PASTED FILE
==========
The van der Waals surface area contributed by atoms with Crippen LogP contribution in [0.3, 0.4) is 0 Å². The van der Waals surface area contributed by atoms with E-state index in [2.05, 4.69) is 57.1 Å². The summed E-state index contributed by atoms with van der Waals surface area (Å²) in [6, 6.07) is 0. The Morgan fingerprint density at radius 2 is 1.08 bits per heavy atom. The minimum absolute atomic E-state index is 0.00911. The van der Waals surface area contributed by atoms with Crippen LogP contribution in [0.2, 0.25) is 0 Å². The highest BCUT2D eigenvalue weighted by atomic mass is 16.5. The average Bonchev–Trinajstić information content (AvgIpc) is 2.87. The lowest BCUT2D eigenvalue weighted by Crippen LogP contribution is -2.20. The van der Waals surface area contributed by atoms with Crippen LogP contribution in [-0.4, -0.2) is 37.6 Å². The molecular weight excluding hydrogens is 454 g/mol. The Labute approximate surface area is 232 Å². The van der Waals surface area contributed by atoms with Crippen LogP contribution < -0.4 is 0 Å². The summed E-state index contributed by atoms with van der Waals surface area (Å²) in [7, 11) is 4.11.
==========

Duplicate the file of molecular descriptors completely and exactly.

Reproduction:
The van der Waals surface area contributed by atoms with Crippen LogP contribution in [0.3, 0.4) is 0 Å². The van der Waals surface area contributed by atoms with E-state index in [2.05, 4.69) is 57.1 Å². The summed E-state index contributed by atoms with van der Waals surface area (Å²) in [6, 6.07) is 0. The Morgan fingerprint density at radius 2 is 1.08 bits per heavy atom. The minimum absolute atomic E-state index is 0.00911. The van der Waals surface area contributed by atoms with Crippen LogP contribution in [0.2, 0.25) is 0 Å². The highest BCUT2D eigenvalue weighted by atomic mass is 16.5. The average Bonchev–Trinajstić information content (AvgIpc) is 2.87. The lowest BCUT2D eigenvalue weighted by Crippen LogP contribution is -2.20. The van der Waals surface area contributed by atoms with Crippen LogP contribution in [-0.4, -0.2) is 37.6 Å². The molecular weight excluding hydrogens is 454 g/mol. The Labute approximate surface area is 232 Å². The van der Waals surface area contributed by atoms with Crippen LogP contribution < -0.4 is 0 Å². The summed E-state index contributed by atoms with van der Waals surface area (Å²) in [7, 11) is 4.11.